2. I don’t have anything against what you’ve said, but I have found myself wondering more often if we might be wrong letting people who are uninformed on the issues have a vote. And before anyone blows a gasket putting words into my mouth, I’m not suggesting any alternative. I think democracy works very well if the people are educated on the issues. But our sound-bite culture makes that almost not a possibility anymore. What do you think?
        And I will go on the record as hating the bundling of disparate issues into legislative bills.

  4. This will be interesting to watch, if nothing else, just to see if Cook has the balls to fight it off in order to ensure Apple’s cash is theirs alone to decide what they want to do. Any caving to shareholders will signal the beginning of trend that will see shareholders slowly burying their straws deeper and deeper until they suck Apple’s lifeblood away. Jobs knew this and was purposefully defiant, making sure they didn’t get any foothold. Cook has already caved to the pressure to issue dividends, and now that they sense an opportunity (someone who can be manipulated) the gravy sucking shareholders want more. Odds are in Einhorn’s favor now that he has carrots to wave around … and he makes it all sound so very justifiable … but comes down to shareholders telling Apple how they should act and that’s something Cook needs to stamp out fast.

  5. Want to know how Apple’s doing post Jobs? Stock is down over 20% and there’s disarray with shareholders.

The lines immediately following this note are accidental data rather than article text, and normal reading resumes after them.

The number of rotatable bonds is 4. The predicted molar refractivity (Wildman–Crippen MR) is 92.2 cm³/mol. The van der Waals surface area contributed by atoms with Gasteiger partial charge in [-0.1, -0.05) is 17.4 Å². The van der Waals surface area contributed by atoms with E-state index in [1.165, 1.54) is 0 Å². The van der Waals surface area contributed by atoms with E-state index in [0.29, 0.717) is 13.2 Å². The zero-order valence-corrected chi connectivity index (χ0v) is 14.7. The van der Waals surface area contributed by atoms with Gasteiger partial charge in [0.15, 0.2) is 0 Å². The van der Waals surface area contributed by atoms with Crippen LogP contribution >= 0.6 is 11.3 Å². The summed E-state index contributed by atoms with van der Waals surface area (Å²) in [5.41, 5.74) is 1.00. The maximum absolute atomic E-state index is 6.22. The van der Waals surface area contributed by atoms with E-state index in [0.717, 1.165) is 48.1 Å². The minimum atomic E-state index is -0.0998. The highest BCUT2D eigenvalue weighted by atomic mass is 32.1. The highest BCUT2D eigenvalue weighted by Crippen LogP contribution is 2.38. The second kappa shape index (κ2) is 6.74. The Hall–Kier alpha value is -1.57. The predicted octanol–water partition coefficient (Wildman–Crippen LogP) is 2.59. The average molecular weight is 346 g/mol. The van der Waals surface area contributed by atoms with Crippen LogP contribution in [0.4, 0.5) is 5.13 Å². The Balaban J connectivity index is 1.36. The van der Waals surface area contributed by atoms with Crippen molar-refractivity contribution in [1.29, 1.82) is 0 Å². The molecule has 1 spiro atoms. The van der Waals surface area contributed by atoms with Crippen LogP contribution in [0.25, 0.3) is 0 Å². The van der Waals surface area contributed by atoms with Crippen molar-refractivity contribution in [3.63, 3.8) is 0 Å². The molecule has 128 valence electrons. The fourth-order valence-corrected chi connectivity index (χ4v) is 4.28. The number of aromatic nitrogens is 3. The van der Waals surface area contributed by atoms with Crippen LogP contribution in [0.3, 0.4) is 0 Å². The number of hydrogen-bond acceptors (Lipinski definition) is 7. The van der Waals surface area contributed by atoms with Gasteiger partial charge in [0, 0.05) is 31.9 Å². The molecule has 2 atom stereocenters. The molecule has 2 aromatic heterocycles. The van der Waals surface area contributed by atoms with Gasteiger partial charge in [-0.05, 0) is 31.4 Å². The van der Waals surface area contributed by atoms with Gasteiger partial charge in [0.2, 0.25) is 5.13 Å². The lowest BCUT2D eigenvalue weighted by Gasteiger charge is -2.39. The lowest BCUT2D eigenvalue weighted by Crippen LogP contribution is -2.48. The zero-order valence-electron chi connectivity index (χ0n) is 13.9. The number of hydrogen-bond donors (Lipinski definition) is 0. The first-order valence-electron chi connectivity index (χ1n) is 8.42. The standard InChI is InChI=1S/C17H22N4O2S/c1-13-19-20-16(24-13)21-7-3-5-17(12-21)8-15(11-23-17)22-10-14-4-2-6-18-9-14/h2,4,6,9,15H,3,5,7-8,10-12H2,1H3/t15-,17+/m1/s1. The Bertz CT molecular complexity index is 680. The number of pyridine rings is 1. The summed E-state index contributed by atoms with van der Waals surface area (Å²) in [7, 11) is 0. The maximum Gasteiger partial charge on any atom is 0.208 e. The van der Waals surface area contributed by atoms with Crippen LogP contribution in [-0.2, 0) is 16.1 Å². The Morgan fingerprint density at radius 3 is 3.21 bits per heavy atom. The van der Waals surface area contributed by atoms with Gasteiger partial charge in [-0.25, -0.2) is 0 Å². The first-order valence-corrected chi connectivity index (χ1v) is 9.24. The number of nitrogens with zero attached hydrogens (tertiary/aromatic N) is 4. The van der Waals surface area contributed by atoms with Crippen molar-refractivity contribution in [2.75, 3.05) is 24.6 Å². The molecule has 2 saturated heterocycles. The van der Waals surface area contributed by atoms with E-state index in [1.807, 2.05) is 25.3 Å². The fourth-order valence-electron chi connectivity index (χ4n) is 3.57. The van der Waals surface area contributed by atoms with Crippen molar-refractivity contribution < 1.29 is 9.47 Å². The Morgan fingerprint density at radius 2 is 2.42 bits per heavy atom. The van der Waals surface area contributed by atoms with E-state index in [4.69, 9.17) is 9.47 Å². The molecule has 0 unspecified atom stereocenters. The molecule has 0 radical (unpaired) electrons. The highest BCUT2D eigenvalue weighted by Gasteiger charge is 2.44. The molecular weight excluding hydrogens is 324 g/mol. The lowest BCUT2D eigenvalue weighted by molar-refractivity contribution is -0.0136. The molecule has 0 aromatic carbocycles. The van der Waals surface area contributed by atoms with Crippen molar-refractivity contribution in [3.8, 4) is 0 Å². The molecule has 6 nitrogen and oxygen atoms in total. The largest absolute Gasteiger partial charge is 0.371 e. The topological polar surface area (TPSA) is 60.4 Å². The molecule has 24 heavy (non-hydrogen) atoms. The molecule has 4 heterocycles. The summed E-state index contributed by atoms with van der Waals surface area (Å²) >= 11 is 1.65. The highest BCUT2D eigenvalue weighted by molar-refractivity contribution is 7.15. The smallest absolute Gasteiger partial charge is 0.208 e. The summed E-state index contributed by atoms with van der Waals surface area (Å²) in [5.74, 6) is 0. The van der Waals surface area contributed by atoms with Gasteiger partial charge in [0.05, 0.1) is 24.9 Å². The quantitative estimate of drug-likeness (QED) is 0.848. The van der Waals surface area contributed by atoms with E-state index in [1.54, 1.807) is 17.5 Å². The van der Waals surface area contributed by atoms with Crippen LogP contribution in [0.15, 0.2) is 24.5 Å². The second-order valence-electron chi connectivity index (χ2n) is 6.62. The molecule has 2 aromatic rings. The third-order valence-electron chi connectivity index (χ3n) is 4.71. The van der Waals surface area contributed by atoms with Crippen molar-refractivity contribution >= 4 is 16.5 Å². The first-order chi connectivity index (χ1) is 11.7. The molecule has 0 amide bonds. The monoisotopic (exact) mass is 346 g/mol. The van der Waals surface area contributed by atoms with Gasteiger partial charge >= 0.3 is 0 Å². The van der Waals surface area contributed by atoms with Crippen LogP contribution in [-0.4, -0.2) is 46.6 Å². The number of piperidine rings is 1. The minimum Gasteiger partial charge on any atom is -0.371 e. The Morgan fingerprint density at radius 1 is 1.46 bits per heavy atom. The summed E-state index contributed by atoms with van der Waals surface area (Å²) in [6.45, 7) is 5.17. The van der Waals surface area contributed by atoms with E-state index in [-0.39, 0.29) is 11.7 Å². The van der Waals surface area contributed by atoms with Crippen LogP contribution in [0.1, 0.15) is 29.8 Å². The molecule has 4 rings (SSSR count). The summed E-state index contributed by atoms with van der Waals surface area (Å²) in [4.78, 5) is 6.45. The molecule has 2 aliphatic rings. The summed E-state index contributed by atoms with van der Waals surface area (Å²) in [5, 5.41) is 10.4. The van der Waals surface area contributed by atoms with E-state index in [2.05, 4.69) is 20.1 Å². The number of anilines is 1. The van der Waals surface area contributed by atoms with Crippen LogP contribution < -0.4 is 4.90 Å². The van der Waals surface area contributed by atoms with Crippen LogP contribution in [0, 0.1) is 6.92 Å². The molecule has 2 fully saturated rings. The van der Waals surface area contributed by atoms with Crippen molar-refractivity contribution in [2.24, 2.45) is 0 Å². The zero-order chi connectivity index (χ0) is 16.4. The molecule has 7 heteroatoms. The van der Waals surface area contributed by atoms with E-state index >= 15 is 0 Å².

Apple needs a strong leader focused 100% on technology and zero percent on Wallstreet. Someone who will shut these clowns up for good.

    You know how Jobs did this? Negotiating. If he didn’t like something he’d walk. Apple needs its people to stand up say that if Einhorn continues, they’ll just quit. It’s all about leverage and a common voice from the leader.

  6. I don’t like Einhorn. I don’t trust him. He is what many Americans have suffered from (bad investments, financial mismanagement, corporate greed). Apple is very successful company and has accumulated a great deal of wealth for which a company like Apple, invests in the future to keep the growth and the technology services at the leading edge.

    What Einhorn wants, is a piece of the money pie for himself and he is trying to persuade others to get theirs too. Sure, they can probably get it but then you are limiting what Apple has in store for the future.

    Don’t trust Wall Street.

    1. I Agree with MEES.

      Einhorn seems like a greedy hedge fund manager. He’s never done anything for Apple… so what gives him the right to any of Apple’s cash hoard?